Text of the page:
While library(persistency) allows for tracking and restoring clauses associated to a predicate, it doesn’t scale all that well. After some recent scalability discussions I though to explore the option to store clauses in RocksDB. The intermediate results are on Github. Below is a copy of the README. The current module provides this interface:
:- module(rocks_preds, [ rdb_open/2, % +Dir, -DB rdb_assertz/1, % +Clause rdb_assertz/2, % +Dir, +Clause rdb_clause/2, % +Head,-Body rdb_clause/3, % +Dir, +Head, -Body rdb_clause/4, % +Dir, +Head, -Body, ?CRef rdb_nth_clause/3, % +Head,?Nth,?Reference rdb_nth_clause/4, % +Dir,+Head,?Nth,?Reference rdb_load_file/1, % +File rdb_load_file/2, % +Dir, +File rdb_current_predicate/1, % ?PI rdb_current_predicate/2, % +Dir,?PI rdb_predicate_property/2, % :Head, ?Property rdb_predicate_property/3, % ?Dir, :Head, ?Property rdb_index/2, % :PI, +Spec rdb_index/3, % +Dir, :PI, +Spec rdb_destroy_index/2, % :PI,+Spec rdb_destroy_index/3 % +Dir,:PI,+Spec ]).
A lot is missing, such as rdb_abolish, rdf_retract, rdf_retractall, combined argument indexes, update the index on assert and (notably), actually running the predicates rather than only providing clause/3 access. Performance can probably be boosted a couple of times by moving the encoding and decoding of database keys and values from Prolog to C++.
I know persistent predicates have been part of several Prolog systems in the past. I’m wondering what the experiences are with these and what functionality is crucial?
Thanks --- Jan
Readme from the repo
This library builds on top of the rocksdb add-on. Right now it requires the GIT version of SWI-Prolog and recompiling the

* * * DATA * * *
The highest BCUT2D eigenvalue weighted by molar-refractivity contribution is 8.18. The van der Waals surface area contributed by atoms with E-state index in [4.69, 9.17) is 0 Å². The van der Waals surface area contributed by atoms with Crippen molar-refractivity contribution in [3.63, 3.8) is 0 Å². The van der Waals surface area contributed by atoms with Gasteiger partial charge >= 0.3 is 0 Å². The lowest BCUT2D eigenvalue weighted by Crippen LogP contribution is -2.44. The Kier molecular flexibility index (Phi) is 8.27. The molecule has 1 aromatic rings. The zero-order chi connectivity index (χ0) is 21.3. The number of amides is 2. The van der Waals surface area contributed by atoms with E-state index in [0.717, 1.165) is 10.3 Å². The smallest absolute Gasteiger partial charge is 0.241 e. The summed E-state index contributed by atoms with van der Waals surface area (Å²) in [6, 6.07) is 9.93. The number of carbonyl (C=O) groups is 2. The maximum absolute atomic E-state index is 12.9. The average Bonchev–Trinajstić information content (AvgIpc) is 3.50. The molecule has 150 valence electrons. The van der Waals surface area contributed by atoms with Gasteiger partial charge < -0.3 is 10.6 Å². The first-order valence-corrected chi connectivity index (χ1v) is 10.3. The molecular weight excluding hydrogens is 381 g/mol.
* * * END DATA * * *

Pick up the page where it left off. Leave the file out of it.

rocksdb pack from source.
The idea of this library is to see whether we can build a persistent predicate store on top of RocksDB. The current implementation is there to access different database organizations to access how realistic this is and what kind of performance and scalability is achievable.
The database maps string to Prolog terms. The key is a string because this allows for a RocksDB prefix seek (using rocks_enum_from/4) to enumerate objects. Keys:
<PI>\u0001<0-padded hex clause no>→ (Head :- Body)
Key for the Nth clause or PI.
Key we can enumerate to find defined predicates
Key for properties of PI
Key for a clause index created on PI
If arguments related to Index have term_hash/4 Hash, return list
of candidate clauses.
Measured on AMD3950X based system, 64Gb mem and M2 SSD drive.
- 21 files, 21 predicates, 821,492 clauses, 34Mb source text
- Load time: 11.7 sec.
- RocksDB size: 99Mb
- rdb_index(hyp/2, 1) (89,089 clauses) → 1.35 sec.
- random query time on hyp(+,-): 10usec
- From 1.7Gb HDT file (+ 850Mb index)
- Load 123,020,820 triples in 2088 sec (CPU)
- Load performance (clauses/sec) is constant.
- RocksDB size: 5.2Gb
- Count triples: 165 sec (152 sec for HDT).
- rdb_index(rdf/3,1) → 1383 sec.
- random query time on rdf(+,-,-): 30usec (HTD: 7.8usec)
For now, the access predicate is rdb_clause/3. This is fine for facts. We could execute the code by calling the body as below.
p(X) :- rdb_clause(p(X), Body), call(Body).
The disadvantage of this is that the cut is scoped to Body in that case. This can be fixed by interpreting the body or have a call/1 variation that does not scope the cut.
If a predicate is small, simply extract it from the database and call
If it is larger, create a predicate
p(Index, Hash, Arg1, … ArgN) :-